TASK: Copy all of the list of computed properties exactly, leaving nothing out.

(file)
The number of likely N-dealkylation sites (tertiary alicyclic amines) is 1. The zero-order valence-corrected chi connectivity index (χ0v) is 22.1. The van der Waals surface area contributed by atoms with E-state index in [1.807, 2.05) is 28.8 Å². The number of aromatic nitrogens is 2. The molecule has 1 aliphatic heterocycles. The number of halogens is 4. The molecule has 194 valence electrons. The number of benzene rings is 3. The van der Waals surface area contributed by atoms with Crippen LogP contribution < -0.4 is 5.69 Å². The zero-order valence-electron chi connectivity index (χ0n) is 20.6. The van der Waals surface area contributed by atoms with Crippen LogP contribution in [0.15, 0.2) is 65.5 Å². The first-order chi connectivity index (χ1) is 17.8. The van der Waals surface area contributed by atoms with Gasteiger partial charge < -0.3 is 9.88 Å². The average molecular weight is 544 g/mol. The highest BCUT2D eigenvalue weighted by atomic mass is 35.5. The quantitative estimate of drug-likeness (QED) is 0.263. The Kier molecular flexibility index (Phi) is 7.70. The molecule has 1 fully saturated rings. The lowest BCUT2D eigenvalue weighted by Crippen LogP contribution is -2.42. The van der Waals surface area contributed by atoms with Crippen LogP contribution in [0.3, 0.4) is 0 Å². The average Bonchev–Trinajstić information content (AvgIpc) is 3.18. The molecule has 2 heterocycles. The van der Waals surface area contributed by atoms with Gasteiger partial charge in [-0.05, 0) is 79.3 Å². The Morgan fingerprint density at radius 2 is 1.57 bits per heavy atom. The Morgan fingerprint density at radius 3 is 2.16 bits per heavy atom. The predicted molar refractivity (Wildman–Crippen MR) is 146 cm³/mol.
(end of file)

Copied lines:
The number of likely N-dealkylation sites (tertiary alicyclic amines) is 1. The zero-order valence-corrected chi connectivity index (χ0v) is 22.1. The van der Waals surface area contributed by atoms with E-state index in [1.807, 2.05) is 28.8 Å². The number of aromatic nitrogens is 2. The molecule has 1 aliphatic heterocycles. The number of halogens is 4. The molecule has 194 valence electrons. The number of benzene rings is 3. The van der Waals surface area contributed by atoms with Crippen LogP contribution < -0.4 is 5.69 Å². The zero-order valence-electron chi connectivity index (χ0n) is 20.6. The van der Waals surface area contributed by atoms with Crippen LogP contribution in [0.15, 0.2) is 65.5 Å². The first-order chi connectivity index (χ1) is 17.8. The van der Waals surface area contributed by atoms with Gasteiger partial charge < -0.3 is 9.88 Å². The average molecular weight is 544 g/mol. The highest BCUT2D eigenvalue weighted by atomic mass is 35.5. The quantitative estimate of drug-likeness (QED) is 0.263. The Kier molecular flexibility index (Phi) is 7.70. The molecule has 1 fully saturated rings. The lowest BCUT2D eigenvalue weighted by Crippen LogP contribution is -2.42. The van der Waals surface area contributed by atoms with Crippen LogP contribution in [0.3, 0.4) is 0 Å². The average Bonchev–Trinajstić information content (AvgIpc) is 3.18. The molecule has 2 heterocycles. The van der Waals surface area contributed by atoms with Gasteiger partial charge in [-0.05, 0) is 79.3 Å². The Morgan fingerprint density at radius 2 is 1.57 bits per heavy atom. The Morgan fingerprint density at radius 3 is 2.16 bits per heavy atom. The predicted molar refractivity (Wildman–Crippen MR) is 146 cm³/mol.